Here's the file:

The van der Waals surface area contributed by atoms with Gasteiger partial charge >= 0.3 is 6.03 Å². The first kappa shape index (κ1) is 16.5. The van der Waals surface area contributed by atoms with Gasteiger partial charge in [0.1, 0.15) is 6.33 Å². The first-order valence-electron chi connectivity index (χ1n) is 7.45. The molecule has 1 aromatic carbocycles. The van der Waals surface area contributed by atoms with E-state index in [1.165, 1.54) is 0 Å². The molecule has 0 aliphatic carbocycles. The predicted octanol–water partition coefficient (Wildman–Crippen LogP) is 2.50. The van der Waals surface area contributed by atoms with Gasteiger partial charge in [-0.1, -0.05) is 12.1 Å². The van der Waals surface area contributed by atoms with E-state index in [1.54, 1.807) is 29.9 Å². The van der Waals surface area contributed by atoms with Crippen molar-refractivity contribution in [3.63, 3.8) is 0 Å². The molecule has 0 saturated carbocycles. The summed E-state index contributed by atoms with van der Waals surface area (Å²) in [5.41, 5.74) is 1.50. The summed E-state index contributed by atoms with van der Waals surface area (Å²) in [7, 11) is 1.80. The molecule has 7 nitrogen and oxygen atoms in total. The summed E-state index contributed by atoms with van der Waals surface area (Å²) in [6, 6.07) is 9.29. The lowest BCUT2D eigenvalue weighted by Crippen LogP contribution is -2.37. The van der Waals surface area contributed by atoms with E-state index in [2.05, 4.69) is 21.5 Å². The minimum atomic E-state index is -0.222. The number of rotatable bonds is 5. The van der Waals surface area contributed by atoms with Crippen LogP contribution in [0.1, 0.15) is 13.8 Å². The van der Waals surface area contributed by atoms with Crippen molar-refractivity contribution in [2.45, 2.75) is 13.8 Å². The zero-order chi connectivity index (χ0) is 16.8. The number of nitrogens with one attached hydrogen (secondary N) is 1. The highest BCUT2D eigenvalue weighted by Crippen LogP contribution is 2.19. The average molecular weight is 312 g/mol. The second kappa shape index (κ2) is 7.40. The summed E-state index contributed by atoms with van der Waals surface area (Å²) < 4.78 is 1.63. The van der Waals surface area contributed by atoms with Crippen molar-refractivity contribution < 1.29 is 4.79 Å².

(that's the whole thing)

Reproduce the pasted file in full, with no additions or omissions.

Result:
The van der Waals surface area contributed by atoms with Gasteiger partial charge >= 0.3 is 6.03 Å². The first kappa shape index (κ1) is 16.5. The van der Waals surface area contributed by atoms with Gasteiger partial charge in [0.1, 0.15) is 6.33 Å². The first-order valence-electron chi connectivity index (χ1n) is 7.45. The molecule has 1 aromatic carbocycles. The van der Waals surface area contributed by atoms with E-state index in [1.165, 1.54) is 0 Å². The molecule has 0 aliphatic carbocycles. The predicted octanol–water partition coefficient (Wildman–Crippen LogP) is 2.50. The van der Waals surface area contributed by atoms with Gasteiger partial charge in [-0.1, -0.05) is 12.1 Å². The van der Waals surface area contributed by atoms with E-state index in [1.54, 1.807) is 29.9 Å². The van der Waals surface area contributed by atoms with Crippen molar-refractivity contribution in [3.63, 3.8) is 0 Å². The molecule has 0 saturated carbocycles. The summed E-state index contributed by atoms with van der Waals surface area (Å²) in [5.41, 5.74) is 1.50. The summed E-state index contributed by atoms with van der Waals surface area (Å²) in [7, 11) is 1.80. The molecule has 7 nitrogen and oxygen atoms in total. The summed E-state index contributed by atoms with van der Waals surface area (Å²) in [6, 6.07) is 9.29. The lowest BCUT2D eigenvalue weighted by Crippen LogP contribution is -2.37. The van der Waals surface area contributed by atoms with E-state index in [2.05, 4.69) is 21.5 Å². The minimum atomic E-state index is -0.222. The number of rotatable bonds is 5. The van der Waals surface area contributed by atoms with Crippen LogP contribution in [0.1, 0.15) is 13.8 Å². The van der Waals surface area contributed by atoms with Crippen molar-refractivity contribution in [2.45, 2.75) is 13.8 Å². The zero-order chi connectivity index (χ0) is 16.8. The number of nitrogens with one attached hydrogen (secondary N) is 1. The highest BCUT2D eigenvalue weighted by Crippen LogP contribution is 2.19. The average molecular weight is 312 g/mol. The second kappa shape index (κ2) is 7.40. The summed E-state index contributed by atoms with van der Waals surface area (Å²) < 4.78 is 1.63. The van der Waals surface area contributed by atoms with Crippen molar-refractivity contribution < 1.29 is 4.79 Å².